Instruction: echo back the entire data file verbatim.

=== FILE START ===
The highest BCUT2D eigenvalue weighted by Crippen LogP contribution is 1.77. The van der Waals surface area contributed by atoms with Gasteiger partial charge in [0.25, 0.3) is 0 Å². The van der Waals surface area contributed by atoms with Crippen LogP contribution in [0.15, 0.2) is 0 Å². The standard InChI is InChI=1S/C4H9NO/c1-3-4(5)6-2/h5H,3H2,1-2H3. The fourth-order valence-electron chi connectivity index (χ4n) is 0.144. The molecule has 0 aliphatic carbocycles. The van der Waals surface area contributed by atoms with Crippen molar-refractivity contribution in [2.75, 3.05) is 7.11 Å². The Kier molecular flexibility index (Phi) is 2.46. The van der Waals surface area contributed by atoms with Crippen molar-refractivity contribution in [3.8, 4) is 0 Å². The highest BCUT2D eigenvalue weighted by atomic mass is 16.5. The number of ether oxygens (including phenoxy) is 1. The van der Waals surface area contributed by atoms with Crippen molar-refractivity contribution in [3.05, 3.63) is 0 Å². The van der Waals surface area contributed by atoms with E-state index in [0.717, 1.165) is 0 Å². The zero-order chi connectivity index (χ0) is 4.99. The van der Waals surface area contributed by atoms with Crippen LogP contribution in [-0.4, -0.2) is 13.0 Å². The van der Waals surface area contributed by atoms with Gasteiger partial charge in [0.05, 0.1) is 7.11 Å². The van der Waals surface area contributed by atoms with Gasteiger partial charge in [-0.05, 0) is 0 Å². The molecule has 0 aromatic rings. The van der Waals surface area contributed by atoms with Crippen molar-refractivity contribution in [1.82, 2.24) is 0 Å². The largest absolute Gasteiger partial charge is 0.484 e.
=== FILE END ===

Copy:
The highest BCUT2D eigenvalue weighted by Crippen LogP contribution is 1.77. The van der Waals surface area contributed by atoms with Gasteiger partial charge in [0.25, 0.3) is 0 Å². The van der Waals surface area contributed by atoms with Crippen LogP contribution in [0.15, 0.2) is 0 Å². The standard InChI is InChI=1S/C4H9NO/c1-3-4(5)6-2/h5H,3H2,1-2H3. The fourth-order valence-electron chi connectivity index (χ4n) is 0.144. The molecule has 0 aliphatic carbocycles. The van der Waals surface area contributed by atoms with Crippen molar-refractivity contribution in [2.75, 3.05) is 7.11 Å². The Kier molecular flexibility index (Phi) is 2.46. The van der Waals surface area contributed by atoms with Crippen molar-refractivity contribution in [3.8, 4) is 0 Å². The highest BCUT2D eigenvalue weighted by atomic mass is 16.5. The number of ether oxygens (including phenoxy) is 1. The van der Waals surface area contributed by atoms with Crippen molar-refractivity contribution in [3.05, 3.63) is 0 Å². The van der Waals surface area contributed by atoms with E-state index in [0.717, 1.165) is 0 Å². The zero-order chi connectivity index (χ0) is 4.99. The van der Waals surface area contributed by atoms with Crippen LogP contribution in [-0.4, -0.2) is 13.0 Å². The van der Waals surface area contributed by atoms with Gasteiger partial charge in [0.05, 0.1) is 7.11 Å². The van der Waals surface area contributed by atoms with Gasteiger partial charge in [-0.05, 0) is 0 Å². The molecule has 0 aromatic rings. The van der Waals surface area contributed by atoms with Crippen molar-refractivity contribution in [1.82, 2.24) is 0 Å². The largest absolute Gasteiger partial charge is 0.484 e.